New Delhi: The Centre has come out with draft guidelines that aim to determine criteria for receiving a kidney from a cadaver donor, in order to bring in greater transparency and tackle illegal kidney trade while prioritising patients in urgent need of renal transplant.
As per the proposed norms, patients requiring a kidney transplant will be registered centrally by hospitals through an online process. The registration will be approved by a kidney advisory committee after evaluating the need for transplant. Once approved, patients will be put on the “active” or “priority” list, based on specific guidelines.
At present, kidney donation is a legal maze, with the big demand-supply gap driving a black market. Estimates by Organ Retrieval Banking Organisation (ORBO), which functions under
‘end stage renal disease’, maintenance dialysis is an acceptable and reasonably good alternate therapy; so for majority of such patients, transplant is not considered an emergency procedure AIIMS, say 1-1.5 lakh patients require kidney transplants in India, whereas only 3,5004,000 receive it. However, experts say these estimates are much lower than the real demand because a lot of cases are either not diagnosed or not registered on time.
The National Organ and Tissue Transplant Organisation (NOTTO), under the aegis of the health ministry, will maintain the registry of patients in need of transplants.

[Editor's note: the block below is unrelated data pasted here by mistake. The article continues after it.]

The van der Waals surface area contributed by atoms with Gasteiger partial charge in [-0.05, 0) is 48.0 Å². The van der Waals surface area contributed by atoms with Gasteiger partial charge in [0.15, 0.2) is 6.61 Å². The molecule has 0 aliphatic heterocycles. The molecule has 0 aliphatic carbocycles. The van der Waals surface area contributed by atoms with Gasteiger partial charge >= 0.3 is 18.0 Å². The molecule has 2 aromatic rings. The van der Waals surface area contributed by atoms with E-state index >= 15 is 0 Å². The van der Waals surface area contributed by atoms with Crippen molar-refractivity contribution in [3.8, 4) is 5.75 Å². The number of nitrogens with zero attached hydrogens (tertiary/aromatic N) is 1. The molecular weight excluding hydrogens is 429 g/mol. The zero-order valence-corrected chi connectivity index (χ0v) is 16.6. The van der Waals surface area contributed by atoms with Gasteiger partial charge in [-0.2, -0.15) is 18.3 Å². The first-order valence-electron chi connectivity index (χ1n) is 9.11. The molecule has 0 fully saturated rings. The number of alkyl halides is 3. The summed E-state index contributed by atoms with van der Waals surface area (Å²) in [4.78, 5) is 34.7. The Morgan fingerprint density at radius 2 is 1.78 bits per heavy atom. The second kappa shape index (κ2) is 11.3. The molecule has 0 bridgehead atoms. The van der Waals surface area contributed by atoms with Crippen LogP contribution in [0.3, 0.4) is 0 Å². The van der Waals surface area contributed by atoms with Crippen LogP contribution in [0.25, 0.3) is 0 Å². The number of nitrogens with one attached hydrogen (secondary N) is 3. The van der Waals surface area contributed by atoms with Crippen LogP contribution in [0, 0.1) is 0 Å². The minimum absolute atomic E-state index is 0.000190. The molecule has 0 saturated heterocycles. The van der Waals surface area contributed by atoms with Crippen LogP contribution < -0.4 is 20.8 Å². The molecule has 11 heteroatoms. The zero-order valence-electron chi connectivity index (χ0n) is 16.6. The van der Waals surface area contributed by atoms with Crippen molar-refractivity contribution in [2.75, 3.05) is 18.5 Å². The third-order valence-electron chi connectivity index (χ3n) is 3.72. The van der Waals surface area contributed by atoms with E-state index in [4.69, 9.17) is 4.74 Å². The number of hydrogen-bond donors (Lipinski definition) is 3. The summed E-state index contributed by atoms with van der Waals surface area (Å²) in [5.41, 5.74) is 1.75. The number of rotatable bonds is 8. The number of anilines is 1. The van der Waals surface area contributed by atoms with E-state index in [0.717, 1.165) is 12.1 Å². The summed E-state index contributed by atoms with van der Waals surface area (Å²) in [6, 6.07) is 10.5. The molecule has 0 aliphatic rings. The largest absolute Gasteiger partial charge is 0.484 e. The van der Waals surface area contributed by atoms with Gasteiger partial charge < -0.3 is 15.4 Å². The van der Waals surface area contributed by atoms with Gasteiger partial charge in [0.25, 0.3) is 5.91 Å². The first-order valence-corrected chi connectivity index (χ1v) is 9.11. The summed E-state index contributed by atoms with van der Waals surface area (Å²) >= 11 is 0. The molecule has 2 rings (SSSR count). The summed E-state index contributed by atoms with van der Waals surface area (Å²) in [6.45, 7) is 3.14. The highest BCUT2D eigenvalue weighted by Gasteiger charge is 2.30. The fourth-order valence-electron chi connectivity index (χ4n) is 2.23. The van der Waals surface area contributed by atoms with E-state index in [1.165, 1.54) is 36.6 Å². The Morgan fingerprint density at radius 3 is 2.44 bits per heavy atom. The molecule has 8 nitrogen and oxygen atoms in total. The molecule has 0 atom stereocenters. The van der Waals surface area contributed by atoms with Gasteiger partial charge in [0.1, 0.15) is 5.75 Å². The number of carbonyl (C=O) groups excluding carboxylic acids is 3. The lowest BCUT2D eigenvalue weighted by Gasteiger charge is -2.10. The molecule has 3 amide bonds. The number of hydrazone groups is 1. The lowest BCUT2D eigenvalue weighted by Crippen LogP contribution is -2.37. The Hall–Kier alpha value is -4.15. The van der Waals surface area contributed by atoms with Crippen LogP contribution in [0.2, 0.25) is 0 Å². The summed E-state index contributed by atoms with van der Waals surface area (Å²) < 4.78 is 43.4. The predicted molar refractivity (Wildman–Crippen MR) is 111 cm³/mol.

The draft guidelines, made public by the health ministry on Friday seeking public comments within a fortnight, also stated that patients on a given city’s waiting list will get the first priority. “If no recipient (is) eligible in city waiting list, then allocation will be done to state and then to other states in the ROTTO (Regional Organ and Tissue Transplant Organisation), and then to other ROTTO nationally,” the draft said.
Though some states like Tamil Nadu have already constituted such committees, kidney donation from cadavers is largely unregulated across the country. So far, there were no central guidelines to monitor such donations.
“This initiative reflects our commitment to promote organ donation in the country. We will finalise these gui- delines after we receive various suggestions and comments on these draft guidelines. Once finalised, these guidelines will go a long way in promoting organ donation in the country,” health minister J P Nadda said. He added that an agreement with state governments and healthcare institutions will be signed in due course to ensure implementation of the guidelines.
The draft guidelines also suggest that recipients be aged below 65 years. It also recommends that patients go for maintenance dialysis wherever possible and be on it for more than three months on a regular basis before being considered for transplant.
It has been suggested that patients who no longer have dialysis access be urgently listed. Besides, patients with end stage renal disease who are unlikely to get a donor with a negative cross-match will also be given priority. For the full report, log on to www.timesofindia.com
Just as doctors have a duty of care and respect to their patients, so the rest of us have an obligation to doctors. It is a basic tenet of civilised societies that medics should be allowed to care for the sick and wounded in wartime as well as in peace. The concept of medical neutrality was enshrined in the first Geneva convention more than a century and a half ago, and over those years it has offered countless doctors, nurses and their patients a degree of protection in the cruellest times. Attacking medical facilities, transport and personnel intentionally is outlawed.